I've been doing what my wife normally does so very well. I've been baking a cake.
This cake however, takes about one year to cook well. The ingredients are fresh and yet not appetising when you put them in. This recipe doesn't involve much mixing or even a big hot oven but when I cut a slice of that cake today, it smelt so fresh and looked so good, I was almost tempted to taste it.
I went to the plot this morning hoping to find something to do to fill an hour. I had played with the idea of turning over the long standing compost heap at the head of the plot for a few weeks and had avoided it because of the unknown state of the contents. I have been adding various elements over the past twelve months as it became available,kitchen scraps on a weekly basis, leaf mould when a load was dumped for the site users and likewise with the horse/stable manure. My plot refuse, everything from lettuce trimmings to runner bean vines and rhubarb leaves was added as it was collected.
I hadn't turned the plot more than once during the year and had covered it with either strawy manure or cardboard boxes flattened out to keep the worst of the rains out and the warmth,if any,in.
Today, after scraping the top undigested layers off, I found pure gold underneath. Well rotted, crumbly friable rich compost.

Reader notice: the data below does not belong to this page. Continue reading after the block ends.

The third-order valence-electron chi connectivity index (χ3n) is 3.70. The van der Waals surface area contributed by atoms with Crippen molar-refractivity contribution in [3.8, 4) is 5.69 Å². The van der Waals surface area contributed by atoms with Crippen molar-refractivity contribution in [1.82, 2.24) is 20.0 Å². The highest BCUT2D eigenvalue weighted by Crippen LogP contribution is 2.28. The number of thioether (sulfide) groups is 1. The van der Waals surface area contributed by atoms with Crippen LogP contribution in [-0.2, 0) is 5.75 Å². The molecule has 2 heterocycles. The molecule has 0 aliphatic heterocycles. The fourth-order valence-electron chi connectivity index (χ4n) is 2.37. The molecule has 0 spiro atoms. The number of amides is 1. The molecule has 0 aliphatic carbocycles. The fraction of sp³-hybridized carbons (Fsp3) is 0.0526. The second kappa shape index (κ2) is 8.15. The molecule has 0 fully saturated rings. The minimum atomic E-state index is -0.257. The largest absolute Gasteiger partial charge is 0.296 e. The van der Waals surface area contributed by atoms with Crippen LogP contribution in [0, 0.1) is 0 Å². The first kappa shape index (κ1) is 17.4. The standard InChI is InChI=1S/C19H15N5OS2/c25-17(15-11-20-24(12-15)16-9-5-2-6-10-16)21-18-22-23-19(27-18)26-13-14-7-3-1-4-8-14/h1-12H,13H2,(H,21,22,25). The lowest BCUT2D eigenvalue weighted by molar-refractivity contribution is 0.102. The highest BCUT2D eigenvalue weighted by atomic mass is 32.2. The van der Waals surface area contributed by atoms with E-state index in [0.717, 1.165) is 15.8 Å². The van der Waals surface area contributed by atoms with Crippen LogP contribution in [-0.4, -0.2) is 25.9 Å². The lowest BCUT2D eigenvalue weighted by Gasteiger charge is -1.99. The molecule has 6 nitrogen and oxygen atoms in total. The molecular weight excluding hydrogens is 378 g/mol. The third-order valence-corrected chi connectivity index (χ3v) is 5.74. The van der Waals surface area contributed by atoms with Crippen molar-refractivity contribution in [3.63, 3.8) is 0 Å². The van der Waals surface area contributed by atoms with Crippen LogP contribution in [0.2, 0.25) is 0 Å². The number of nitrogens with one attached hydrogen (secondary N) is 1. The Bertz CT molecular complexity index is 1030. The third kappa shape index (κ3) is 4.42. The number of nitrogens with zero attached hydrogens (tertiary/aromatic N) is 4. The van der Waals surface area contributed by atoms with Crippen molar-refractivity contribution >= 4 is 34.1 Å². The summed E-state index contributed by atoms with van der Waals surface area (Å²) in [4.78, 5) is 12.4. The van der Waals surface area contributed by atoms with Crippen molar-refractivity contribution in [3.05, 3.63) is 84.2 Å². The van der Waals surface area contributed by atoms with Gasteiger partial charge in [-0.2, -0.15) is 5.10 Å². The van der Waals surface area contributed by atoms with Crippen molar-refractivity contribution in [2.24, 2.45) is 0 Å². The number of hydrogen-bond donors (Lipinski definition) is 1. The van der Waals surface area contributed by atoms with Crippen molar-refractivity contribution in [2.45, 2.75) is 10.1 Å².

As I described it, it was liking slicing into a nice moist firm cake. The depth of the compost was maybe only 24" at the most but it was dense, soft and very rich. I make no idle boast when I say it had the consistency of potting compost from the more expensive shop bought ranges.
The compacted fly in my beautiful cake mix?
The previous tenant/s at some point had for some reason buried a selection of large stones in the pit which sprang many surprises as I dug in enthusiastically as did the lengths of string that must have tied up some bundled waste. The blue plastic sheeting which must have provided some protection many years past was easier to spot though. It had broken down due to photo degradation and was liberally sprinkled in tiny flakes throughout.
Encouragingly, I only started finding any sign of weed incursion when I reached the floor of the original pit, bindweed's bright white ropes twisting through the soil below and creeping into my lovely plant food feast.
As I barrowed load after load onto my hungry soil, I marvelled at the way nature turns everything back to its starting point in time. And there, amongst the dark brown mixture, were the head chef's, kitchen hands and scullery maids who make it all happen. The compost was alive with tiny creatures from woodlice and worms to slugs and spider to microscopic bacteria and centipedes.
A living . wriggling mass of slicing dicing and chopping teeth and stomachs that magically transform the everyday cast of rubbish we produce into this vital life giving feast.
A morning well spent and a satisfied gardener exercised and enthralled. Not bad for muck!